In 1994, at the height of the BSE crisis, the EU banned the use of animal remains for farm feedstuffs but under its transmissible spongiform encephalopathies (TSE) road map, published in 2005, outlined proposals that in future some bans might be relaxed. Since then costs of cereals - the basis of poultry feed throughout Europe - have risen dramatically. The EU proposal to mix pig remains with cereals and use them for feeding chickens is linked to these price rises.
Only poultry feed would be exempt from the current ban on the use of animal remains. Chickens are omnivores that eat both vegetation and meat, usually by pecking for worms, officials point out. The practice of feeding the remains of ruminants, mostly cows and sheep, to other ruminants - a process linked to the spread of BSE (mad cow disease) - would still be outlawed.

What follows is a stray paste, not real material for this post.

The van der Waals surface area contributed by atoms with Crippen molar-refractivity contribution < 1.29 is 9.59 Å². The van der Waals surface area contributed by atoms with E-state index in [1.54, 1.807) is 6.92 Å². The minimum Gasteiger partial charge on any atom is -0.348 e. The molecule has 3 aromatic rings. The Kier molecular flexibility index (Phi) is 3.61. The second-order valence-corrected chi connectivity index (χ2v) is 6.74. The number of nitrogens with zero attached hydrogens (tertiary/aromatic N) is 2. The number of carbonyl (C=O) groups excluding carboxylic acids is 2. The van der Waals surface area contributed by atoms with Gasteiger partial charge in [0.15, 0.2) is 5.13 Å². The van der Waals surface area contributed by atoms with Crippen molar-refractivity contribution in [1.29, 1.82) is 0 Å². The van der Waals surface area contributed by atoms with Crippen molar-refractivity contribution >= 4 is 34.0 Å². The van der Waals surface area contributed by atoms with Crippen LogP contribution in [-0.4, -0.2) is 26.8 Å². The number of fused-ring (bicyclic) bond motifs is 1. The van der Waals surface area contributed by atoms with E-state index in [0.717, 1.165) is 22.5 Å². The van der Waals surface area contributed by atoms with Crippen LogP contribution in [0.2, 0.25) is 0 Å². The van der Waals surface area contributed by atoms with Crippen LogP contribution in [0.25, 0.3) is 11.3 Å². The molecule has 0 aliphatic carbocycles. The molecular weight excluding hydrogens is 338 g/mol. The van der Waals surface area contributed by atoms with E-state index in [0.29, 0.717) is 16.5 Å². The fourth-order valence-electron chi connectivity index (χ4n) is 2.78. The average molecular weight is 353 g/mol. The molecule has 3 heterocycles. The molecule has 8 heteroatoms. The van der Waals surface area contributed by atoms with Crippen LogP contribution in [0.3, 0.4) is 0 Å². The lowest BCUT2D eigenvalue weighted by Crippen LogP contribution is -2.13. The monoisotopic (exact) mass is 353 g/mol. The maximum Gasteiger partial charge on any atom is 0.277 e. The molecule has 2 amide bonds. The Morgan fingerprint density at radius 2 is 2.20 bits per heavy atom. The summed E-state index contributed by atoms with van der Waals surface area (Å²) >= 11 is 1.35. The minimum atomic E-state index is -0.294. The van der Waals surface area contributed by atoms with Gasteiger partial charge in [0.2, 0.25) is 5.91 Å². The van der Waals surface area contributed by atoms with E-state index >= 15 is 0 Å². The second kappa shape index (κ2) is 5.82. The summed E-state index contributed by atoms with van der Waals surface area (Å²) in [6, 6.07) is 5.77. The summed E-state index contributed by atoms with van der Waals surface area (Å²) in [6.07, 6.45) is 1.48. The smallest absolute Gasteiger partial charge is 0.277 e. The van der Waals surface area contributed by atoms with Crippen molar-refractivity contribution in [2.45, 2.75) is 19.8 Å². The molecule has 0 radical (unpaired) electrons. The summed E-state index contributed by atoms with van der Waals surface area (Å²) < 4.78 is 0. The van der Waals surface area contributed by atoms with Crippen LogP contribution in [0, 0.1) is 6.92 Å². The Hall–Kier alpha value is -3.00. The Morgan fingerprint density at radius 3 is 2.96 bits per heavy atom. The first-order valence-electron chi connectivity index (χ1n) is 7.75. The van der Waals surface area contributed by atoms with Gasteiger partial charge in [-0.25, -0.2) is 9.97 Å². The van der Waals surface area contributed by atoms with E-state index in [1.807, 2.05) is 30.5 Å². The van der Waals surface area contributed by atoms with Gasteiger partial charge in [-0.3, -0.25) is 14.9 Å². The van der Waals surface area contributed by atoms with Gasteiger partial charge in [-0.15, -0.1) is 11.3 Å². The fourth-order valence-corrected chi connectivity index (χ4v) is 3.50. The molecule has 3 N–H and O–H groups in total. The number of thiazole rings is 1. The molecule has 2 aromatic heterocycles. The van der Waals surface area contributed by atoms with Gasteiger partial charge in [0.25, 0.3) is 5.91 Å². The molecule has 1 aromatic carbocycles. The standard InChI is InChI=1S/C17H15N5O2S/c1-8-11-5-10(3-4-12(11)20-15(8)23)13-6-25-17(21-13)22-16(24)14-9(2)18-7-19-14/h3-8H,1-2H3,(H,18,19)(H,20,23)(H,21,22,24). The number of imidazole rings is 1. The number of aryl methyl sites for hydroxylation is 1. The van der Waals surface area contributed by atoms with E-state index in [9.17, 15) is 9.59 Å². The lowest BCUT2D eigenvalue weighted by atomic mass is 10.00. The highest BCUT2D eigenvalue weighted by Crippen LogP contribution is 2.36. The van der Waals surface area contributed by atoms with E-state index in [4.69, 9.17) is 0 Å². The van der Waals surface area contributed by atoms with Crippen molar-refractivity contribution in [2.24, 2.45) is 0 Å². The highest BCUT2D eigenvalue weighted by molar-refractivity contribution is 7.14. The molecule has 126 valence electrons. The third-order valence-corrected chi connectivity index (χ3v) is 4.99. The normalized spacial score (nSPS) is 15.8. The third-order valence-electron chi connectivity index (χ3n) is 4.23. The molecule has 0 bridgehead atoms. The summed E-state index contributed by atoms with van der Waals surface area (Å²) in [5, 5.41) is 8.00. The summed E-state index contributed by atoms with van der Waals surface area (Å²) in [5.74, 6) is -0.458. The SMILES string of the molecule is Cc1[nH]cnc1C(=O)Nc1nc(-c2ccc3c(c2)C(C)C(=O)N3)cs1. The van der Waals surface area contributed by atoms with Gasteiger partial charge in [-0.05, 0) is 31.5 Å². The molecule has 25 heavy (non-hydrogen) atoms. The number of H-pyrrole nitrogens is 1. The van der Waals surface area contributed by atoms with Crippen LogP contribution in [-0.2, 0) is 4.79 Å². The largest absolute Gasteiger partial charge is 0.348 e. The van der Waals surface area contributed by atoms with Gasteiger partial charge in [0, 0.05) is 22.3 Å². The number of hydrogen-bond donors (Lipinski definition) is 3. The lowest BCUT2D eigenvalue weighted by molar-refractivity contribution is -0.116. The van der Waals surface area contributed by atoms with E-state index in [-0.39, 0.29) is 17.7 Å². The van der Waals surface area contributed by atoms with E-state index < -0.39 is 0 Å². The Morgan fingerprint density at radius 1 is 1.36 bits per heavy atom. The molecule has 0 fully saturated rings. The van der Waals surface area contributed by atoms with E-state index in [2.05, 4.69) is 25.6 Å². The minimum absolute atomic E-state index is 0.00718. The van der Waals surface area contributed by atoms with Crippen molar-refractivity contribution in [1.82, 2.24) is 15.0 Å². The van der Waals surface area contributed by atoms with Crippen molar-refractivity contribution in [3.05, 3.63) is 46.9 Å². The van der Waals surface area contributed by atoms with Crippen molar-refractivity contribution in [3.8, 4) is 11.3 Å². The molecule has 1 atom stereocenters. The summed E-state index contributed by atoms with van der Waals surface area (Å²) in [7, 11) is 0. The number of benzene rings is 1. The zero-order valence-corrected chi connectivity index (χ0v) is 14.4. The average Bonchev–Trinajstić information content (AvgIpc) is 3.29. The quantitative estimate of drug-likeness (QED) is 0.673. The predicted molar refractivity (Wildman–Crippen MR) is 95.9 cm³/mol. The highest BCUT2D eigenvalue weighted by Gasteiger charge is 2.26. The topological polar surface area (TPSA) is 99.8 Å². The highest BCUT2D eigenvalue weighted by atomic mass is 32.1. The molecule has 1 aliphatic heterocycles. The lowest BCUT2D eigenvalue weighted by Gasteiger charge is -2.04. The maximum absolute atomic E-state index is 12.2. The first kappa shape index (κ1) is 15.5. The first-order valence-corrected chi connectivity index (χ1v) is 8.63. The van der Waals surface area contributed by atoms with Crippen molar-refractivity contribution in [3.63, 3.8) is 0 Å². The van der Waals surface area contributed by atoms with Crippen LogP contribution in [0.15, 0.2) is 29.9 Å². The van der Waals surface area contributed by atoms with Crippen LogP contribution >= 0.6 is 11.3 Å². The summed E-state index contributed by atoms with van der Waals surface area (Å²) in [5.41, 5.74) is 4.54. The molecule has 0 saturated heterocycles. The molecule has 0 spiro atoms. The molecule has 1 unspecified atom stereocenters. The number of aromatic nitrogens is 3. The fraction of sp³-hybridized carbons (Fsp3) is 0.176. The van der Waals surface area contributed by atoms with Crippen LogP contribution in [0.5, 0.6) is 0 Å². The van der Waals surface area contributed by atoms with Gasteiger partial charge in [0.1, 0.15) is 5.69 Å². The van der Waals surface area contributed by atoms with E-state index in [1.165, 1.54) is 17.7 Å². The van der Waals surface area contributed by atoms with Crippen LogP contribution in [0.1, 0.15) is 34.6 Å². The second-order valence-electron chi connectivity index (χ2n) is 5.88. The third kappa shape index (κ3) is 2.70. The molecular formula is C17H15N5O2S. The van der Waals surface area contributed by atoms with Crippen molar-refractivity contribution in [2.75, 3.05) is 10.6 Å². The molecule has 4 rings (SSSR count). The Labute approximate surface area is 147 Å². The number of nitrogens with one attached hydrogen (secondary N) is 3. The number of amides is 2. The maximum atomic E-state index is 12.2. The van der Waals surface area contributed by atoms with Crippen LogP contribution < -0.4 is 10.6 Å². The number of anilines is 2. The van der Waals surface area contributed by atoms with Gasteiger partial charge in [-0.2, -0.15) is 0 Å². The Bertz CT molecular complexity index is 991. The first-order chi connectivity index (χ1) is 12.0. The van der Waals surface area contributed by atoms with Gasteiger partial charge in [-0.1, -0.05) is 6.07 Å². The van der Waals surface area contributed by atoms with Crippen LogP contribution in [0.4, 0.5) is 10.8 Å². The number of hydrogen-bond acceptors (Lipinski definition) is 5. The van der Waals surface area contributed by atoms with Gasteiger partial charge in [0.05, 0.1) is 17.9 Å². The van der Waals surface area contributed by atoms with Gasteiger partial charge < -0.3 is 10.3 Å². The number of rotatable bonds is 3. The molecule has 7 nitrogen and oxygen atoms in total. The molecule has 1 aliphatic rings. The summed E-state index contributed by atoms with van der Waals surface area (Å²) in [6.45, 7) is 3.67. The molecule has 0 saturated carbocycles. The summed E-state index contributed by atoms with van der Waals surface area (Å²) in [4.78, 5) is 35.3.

Sunday, May 4, 2008
Feeding Animals to Chickens Causes Outrage in Europe
Does feeding pigs to chickens sound strange? Well, this is something that's done. The practice was banned in Europe due to mad cow fears. Now they want to start doing it again to save money.